There are certain things, situations, places and sometimes even food that speak to my soul.  These are things that truly resonate with me, my body, my spirit and my soul.  Often when I see, smell, feel, read or do these things I feel my heart physically being pulled in that direction.

I have known since...forever...that I prefer warm weather to cold, I prefer scuba diving to snowboarding, and I prefer a day at the beach to a day in the mountains.  Don't misunderstand, I thoroughly enjoy snowboarding and spending time in the mountains, and even the occasional cold day, but if I had a get the point.

Andrew, on the other hand, is pulled towards the mountains, the snowboarding, the snowshoeing. He'd rather hike up a mountain and I'd rather hike down the mountain to the water.

Two days ago I had the distinct feeling and impression that these likes that we have are not simply "things we like".  I realized that it isn't just that I enjoy being on the beach in the sun, but that it's the sand under my feet.  It's the horizon on which I can see the end of the earth.  It's the sound the water makes washing up on shore.  It's the way I can see the sun set all the way down until it disappears beneath the water. It's the smell of salty air and sun kissed skin  It's the completely different world that exists underwater and the fact that I cannot survive in that world on my own.  It's the water at night that glows with natural light from those creatures beneath. It is the way the moon illuminates the water making it mysterious and sometimes scary.  It's the feeling of peace, relief and calm that I get the instant I arrive.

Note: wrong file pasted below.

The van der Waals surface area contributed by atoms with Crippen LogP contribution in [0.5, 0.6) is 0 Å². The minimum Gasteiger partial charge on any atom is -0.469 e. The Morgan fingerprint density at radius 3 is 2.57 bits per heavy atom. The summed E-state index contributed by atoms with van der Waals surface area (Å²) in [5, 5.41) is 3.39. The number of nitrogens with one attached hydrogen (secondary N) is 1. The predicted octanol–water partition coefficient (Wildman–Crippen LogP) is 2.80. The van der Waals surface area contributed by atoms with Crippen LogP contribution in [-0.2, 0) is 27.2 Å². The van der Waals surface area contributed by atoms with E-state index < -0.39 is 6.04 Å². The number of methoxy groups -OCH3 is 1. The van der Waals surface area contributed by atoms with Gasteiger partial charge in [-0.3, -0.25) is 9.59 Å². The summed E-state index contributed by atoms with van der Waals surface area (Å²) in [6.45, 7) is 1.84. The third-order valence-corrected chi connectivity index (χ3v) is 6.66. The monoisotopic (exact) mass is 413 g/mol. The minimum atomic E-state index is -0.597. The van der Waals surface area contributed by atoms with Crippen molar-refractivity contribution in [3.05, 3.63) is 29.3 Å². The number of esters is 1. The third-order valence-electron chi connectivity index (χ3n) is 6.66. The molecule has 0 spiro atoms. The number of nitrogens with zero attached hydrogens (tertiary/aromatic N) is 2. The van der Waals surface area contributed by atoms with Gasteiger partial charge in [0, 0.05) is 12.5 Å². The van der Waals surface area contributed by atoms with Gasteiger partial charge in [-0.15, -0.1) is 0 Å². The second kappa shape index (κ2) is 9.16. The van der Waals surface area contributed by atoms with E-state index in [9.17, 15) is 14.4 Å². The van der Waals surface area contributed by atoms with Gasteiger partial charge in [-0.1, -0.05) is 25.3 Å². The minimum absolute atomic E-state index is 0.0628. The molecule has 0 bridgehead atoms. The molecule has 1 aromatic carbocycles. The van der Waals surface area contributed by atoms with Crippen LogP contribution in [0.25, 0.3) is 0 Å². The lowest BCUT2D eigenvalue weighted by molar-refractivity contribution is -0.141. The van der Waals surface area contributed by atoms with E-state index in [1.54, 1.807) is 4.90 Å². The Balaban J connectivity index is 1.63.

Along with this scenario I long for simplicity in life.  A simple, humble home, in a simple neighborhood where it's o.k. to walk down the street barefoot.  A place where children play in the streets and adults are friends with their neighbors.  Often people dream of visiting a place like this, vacationing to a Caribbean island or somewhere on the Gulf of Mexico.  I want to exist there. I yearn to live there, raise a family there, get the most out of...there...wherever there is.

That said, although it is not my idea of perfect, I completely understand Andrew's similar feelings about the mountains.  The majestic earth that surrounds and enfolds you, the feeling of being on top of the world when you reach the summit, the hard work it takes to get where you want to be, the quiet whispering of the wind through the trees, the fragrant smell of pine mixed with rich dark soil, discovering it all again when it snows deep and white.

Part of our journey, however, is learning to find the beauty and majesty in wherever we are.  I believe it is a true gift to be able to do this regardless of where one is at.  

While we currently live in a place with no mountains and no ocean nearby Andrew and I are learning this art very well.  We are discovering things we love about a place neither of us thought we would ever live.  I will admit, however, that when I see pictures of the places I dream of living again, I get silent little pangs in my heart, drawing me to that which is out of my reach for the time being.